Less than one week before Gov. Tom Corbett delivers his annual budget address, Pennsylvania Democrats fanned out across the commonwealth announcing their spending priorities.
They are calling on Corbett to focus on five main areas: education, Medicaid expansion, human service programs, jobs and development, and increasing the minimum wage.
“Every dollar increase in the minimum wage translates into an increase in spending by a low-wage worker’s household by $2,800,” said Senator Wayne Fontana (D-Brookline.) “This small economic policy change will infuse more dollars into the market and create even more jobs.”
Fontana, along with Senators Jay Costa (D-Forest Hills) and Matt Smith (D-Mt. Lebanon,) outlined Democratic budget priorities at Mercy Behavioral Health in Pittsburgh, while their colleagues did the same in Erie, Hazleton, Johnstown, Philadelphia, Scranton and Harrisburg. Costa said Pennsylvania is lagging behind neighboring states when it comes to job growth and creation. He said more training programs are needed, which ties into the Democrats’ request for more investment in education.
“Senate Democrats are calling for a $300 million investment this year as a down payment, and it will be only a down payment, consider the draconian cuts that have occurred over the last three years by Governor Corbett,” said Senator Matt Smith. “It’s a significant effort, down the road, to restore all the dollars that have been cut over the last three years.”
That’s where numbers get a little sticky. The Corbett administration has said the drop in funding was due to the loss of one-time federal stimulus dollars and the level of state funding actually increased, while Democrats have said that’s not the case. Smith said a modest increase in education funding now would not fill the hole left from "three years of cuts."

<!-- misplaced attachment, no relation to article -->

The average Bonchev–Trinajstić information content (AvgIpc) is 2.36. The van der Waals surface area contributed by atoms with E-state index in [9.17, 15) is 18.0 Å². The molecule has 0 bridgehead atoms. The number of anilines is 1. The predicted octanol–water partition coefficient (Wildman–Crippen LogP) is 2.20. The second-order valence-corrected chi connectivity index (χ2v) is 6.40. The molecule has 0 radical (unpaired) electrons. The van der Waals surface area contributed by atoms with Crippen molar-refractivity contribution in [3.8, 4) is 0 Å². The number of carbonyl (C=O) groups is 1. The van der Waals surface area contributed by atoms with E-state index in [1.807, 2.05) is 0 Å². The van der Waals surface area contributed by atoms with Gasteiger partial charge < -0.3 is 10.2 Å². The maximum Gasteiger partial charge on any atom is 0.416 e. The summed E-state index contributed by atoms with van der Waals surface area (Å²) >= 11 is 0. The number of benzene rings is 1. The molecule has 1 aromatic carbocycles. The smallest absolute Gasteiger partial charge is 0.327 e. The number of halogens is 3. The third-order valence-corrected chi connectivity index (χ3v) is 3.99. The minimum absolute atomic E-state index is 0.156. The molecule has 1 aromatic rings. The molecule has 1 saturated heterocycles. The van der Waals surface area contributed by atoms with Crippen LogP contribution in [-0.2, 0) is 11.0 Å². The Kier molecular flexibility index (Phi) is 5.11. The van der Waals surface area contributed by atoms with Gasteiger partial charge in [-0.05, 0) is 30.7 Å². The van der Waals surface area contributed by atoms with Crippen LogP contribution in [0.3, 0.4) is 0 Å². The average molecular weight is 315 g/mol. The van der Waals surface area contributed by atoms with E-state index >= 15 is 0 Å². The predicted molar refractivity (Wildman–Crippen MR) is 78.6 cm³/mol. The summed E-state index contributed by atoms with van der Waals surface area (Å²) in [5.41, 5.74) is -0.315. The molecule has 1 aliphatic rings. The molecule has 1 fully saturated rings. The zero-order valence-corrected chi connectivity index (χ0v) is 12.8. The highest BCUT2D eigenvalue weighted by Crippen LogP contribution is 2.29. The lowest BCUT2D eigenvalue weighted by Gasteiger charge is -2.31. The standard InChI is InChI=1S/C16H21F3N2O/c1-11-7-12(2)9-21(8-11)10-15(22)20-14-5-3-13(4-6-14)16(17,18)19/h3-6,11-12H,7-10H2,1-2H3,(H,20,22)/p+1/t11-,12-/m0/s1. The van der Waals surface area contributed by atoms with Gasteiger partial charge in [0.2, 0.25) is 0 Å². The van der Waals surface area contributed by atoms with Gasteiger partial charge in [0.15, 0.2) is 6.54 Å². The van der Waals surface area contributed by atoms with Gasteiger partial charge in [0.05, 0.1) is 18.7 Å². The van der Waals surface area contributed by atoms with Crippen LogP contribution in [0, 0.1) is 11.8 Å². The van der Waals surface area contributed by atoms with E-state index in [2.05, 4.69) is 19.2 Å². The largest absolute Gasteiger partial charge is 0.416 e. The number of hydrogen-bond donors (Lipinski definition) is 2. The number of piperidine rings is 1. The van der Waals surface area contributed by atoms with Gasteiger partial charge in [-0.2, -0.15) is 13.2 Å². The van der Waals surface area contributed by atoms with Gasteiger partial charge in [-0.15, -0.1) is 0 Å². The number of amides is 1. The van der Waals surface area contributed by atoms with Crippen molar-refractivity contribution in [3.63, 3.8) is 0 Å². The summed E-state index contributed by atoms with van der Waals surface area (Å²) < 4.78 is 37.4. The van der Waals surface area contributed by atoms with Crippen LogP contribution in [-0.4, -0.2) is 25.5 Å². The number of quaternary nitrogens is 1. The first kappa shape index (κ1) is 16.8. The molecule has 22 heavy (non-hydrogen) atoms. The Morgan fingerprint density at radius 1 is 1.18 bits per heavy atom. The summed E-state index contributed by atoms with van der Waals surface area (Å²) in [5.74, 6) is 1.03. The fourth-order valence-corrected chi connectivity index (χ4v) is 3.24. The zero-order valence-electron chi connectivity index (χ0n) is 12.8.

“Education investments at all levels, beginning with Pre-K, will yield direct and indirect economic benefits for all Pennsylvanians and it’s not only the right move, but it’s the smart move for the future of Pennsylvania.”
In advance of his budget address and on the same day Democrats laid out their priorities, Corbett previewed a 2014-15 budget proposal to increase funding for Pre-K programs in the state by $10 million.
As far as paying for their budget priorities, Costa said they have outlined proposals including changes to the state’s unclaimed property program that would generate $150 million in savings, and modernization (not privatization) of the state’s liquor system.
“If we would do the Medicaid expansion, that would generate $400 million of savings in our budget,” said Costa. “$40 million – that is 40 percent of the way where we need to be.”
Corbett will deliver his budget address February 4th in Harrisburg.